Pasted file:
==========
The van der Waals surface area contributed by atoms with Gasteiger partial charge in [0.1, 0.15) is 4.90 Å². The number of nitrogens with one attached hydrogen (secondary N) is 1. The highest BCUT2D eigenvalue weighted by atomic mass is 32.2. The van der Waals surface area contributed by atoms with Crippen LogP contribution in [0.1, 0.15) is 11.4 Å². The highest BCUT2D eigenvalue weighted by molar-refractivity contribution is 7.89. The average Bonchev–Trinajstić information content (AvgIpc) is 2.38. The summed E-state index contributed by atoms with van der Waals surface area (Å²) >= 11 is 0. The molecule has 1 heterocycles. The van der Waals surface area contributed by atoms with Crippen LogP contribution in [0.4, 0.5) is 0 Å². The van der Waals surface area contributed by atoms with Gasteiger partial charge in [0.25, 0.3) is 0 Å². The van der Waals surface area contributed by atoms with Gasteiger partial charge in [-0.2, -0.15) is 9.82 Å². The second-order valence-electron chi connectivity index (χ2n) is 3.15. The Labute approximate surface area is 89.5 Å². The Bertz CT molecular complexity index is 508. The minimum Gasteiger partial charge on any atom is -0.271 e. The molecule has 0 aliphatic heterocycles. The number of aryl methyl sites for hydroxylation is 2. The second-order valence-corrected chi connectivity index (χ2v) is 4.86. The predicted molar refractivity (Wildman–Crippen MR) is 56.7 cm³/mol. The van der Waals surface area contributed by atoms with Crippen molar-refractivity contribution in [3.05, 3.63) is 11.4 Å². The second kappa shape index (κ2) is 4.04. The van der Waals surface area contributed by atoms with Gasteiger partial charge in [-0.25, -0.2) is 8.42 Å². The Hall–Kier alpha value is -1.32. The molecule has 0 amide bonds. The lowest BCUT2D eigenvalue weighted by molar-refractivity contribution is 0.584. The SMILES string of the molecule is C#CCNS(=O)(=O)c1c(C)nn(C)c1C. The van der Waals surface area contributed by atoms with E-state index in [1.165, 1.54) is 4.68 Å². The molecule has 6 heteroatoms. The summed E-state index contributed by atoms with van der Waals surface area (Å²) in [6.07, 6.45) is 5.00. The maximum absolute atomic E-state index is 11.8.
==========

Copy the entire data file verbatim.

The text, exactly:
The van der Waals surface area contributed by atoms with Gasteiger partial charge in [0.1, 0.15) is 4.90 Å². The number of nitrogens with one attached hydrogen (secondary N) is 1. The highest BCUT2D eigenvalue weighted by atomic mass is 32.2. The van der Waals surface area contributed by atoms with Crippen LogP contribution in [0.1, 0.15) is 11.4 Å². The highest BCUT2D eigenvalue weighted by molar-refractivity contribution is 7.89. The average Bonchev–Trinajstić information content (AvgIpc) is 2.38. The summed E-state index contributed by atoms with van der Waals surface area (Å²) >= 11 is 0. The molecule has 1 heterocycles. The van der Waals surface area contributed by atoms with Crippen LogP contribution in [0.4, 0.5) is 0 Å². The van der Waals surface area contributed by atoms with Gasteiger partial charge in [0.25, 0.3) is 0 Å². The van der Waals surface area contributed by atoms with Gasteiger partial charge in [-0.2, -0.15) is 9.82 Å². The second-order valence-electron chi connectivity index (χ2n) is 3.15. The Labute approximate surface area is 89.5 Å². The Bertz CT molecular complexity index is 508. The minimum Gasteiger partial charge on any atom is -0.271 e. The molecule has 0 aliphatic heterocycles. The number of aryl methyl sites for hydroxylation is 2. The second-order valence-corrected chi connectivity index (χ2v) is 4.86. The predicted molar refractivity (Wildman–Crippen MR) is 56.7 cm³/mol. The van der Waals surface area contributed by atoms with Crippen molar-refractivity contribution in [3.05, 3.63) is 11.4 Å². The second kappa shape index (κ2) is 4.04. The van der Waals surface area contributed by atoms with Gasteiger partial charge in [-0.25, -0.2) is 8.42 Å². The Hall–Kier alpha value is -1.32. The molecule has 0 amide bonds. The lowest BCUT2D eigenvalue weighted by molar-refractivity contribution is 0.584. The SMILES string of the molecule is C#CCNS(=O)(=O)c1c(C)nn(C)c1C. The van der Waals surface area contributed by atoms with E-state index in [1.165, 1.54) is 4.68 Å². The molecule has 6 heteroatoms. The summed E-state index contributed by atoms with van der Waals surface area (Å²) in [6.07, 6.45) is 5.00. The maximum absolute atomic E-state index is 11.8.